Multiple Application of the CFC Rule—Indirect Control Shareholdings
Recital No. 5 of the ATAD remarks that the rules against the erosion of the tax base “should not only aim to counter tax avoidance practices but also avoid creating other obstacles to the market, such as double taxation.” Recital No. 3 illustrates that it is necessary “to coordinate the responses of Member States in implementing the outputs of the 15 OECD Action Items against BEPS.”
Notwithstanding the importance attributed, in the mentioned recitals, to the coordination of national rules and to the avoidance of double taxation, the CFC rule of Articles 7 and 8 of the ATAD falls short of providing any relief against the multiple taxation of CFC income that might occur where a given entity is controlled by a chain of companies resident in different member states. In such case, the income of the foreign entity may indeed be taxable, where the respective conditions are met, in all the member states concerned, since each of the intermediate holding companies may well be a controlling entity according to the ATAD definition.
The described issue may also arise where the holding companies are resident in the same member state. The Italian legislation has addressed it since the times of the first adoption of the CFC rule. Article 3 of Ministerial Decree No. 429 of November 21, 2001, provides that where an Italian resident person has an indirect control shareholding into a CFC through another Italian resident person, the income of the CFC is taxable (only) in the hands of this latter. In other words, the taxation of the foreign entity income occurs only once, in the hands of the intermediate holding company which is at the lower layer of the chain. The described measure applies only where the intermediate holding company is resident in Italy.
In light of the case law of the CJEU concerning the taxation of foreign shareholdings by the state of residence of the shareholder (e.g., Manninen, September 7, 2004, Case C-319/02) it could be argued that the described Italian remedial measure depicts a difference in treatment between domestic and cross-border shareholdings suitable to constitute a restriction to the freedom of establishment provided by the Treaty on the Functioning of the European Union.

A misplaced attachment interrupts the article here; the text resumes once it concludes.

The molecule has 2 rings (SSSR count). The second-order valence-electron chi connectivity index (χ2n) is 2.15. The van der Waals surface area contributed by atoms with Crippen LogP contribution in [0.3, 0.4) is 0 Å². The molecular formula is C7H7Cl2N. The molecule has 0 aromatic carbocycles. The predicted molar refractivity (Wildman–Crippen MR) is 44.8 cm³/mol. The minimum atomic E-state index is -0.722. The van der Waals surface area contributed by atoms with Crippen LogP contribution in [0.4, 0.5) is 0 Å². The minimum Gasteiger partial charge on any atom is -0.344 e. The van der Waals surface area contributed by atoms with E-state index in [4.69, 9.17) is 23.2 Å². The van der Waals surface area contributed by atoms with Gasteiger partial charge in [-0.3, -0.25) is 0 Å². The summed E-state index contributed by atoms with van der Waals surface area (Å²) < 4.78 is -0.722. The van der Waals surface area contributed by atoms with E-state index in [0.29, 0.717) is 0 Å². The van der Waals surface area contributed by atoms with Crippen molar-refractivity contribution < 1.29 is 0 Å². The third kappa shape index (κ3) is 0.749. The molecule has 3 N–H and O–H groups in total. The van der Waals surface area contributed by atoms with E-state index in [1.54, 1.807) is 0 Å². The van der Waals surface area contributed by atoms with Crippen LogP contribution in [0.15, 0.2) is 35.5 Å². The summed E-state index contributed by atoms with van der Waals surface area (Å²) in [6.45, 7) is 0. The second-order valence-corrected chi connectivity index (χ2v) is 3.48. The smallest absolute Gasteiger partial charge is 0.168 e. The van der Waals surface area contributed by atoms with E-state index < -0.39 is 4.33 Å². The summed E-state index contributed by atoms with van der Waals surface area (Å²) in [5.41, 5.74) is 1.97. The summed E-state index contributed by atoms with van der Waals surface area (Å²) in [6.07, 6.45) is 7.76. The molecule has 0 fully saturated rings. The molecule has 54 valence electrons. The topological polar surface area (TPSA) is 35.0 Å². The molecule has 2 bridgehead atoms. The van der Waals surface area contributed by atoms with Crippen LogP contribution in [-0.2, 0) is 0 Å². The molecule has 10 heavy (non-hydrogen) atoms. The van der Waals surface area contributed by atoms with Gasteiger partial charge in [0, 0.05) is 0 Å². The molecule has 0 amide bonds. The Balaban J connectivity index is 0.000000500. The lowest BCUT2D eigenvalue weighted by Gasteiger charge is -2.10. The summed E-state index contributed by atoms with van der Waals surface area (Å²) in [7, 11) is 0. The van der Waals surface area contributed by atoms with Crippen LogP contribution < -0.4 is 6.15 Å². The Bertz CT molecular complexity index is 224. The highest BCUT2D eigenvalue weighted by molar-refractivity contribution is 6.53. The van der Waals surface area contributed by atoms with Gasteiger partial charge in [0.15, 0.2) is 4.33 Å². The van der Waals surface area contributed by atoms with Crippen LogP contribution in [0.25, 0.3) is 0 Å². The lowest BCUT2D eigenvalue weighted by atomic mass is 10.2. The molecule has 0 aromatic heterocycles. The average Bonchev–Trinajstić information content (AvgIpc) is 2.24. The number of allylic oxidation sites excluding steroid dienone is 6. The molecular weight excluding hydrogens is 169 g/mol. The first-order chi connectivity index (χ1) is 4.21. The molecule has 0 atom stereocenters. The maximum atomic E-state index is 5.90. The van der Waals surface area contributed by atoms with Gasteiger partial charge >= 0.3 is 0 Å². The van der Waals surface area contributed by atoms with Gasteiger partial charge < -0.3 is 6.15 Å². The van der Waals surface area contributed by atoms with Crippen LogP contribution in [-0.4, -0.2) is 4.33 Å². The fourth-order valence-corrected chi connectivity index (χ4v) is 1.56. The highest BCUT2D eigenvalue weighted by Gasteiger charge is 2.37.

In such a scenario, it can be submitted that Italy (as well as other member states which may have in place a similarly restrictive remedial measure) should refrain from taxing the income of a foreign controlled entity where such income had already been taxed in another member state in the hands of any intermediate holding companies resident there.
The assessment, for financial year 2019, of the conditions provided by the new legislation requires advance planning of the collection and analysis of the financial (and factual) information about the subsidiaries. It is in practice advisable to give priority to those conditions which are easier to be assessed (in particular, the “control” test and the “activity” test) so as to perform the more complex “effective tax rate” in respect of a smaller number of subsidiaries.
For those controlled companies which meet all the conditions, the “substantial activity” exemption should then be evaluated, as well as the opportunity to request a ruling from the Italian tax authority. Finally, it is worth examining whether the CFC income may be taxable in other member states and whether there may be a case for claiming, in such case, a breach of internal market freedoms.
Giovanni Rolle is a Partner at WTS R&A Studio Tributario Associato Member of WTS Global, Italy
This column does not necessarily reflect the opinion of The Bureau of National Affairs, Inc. or its owners.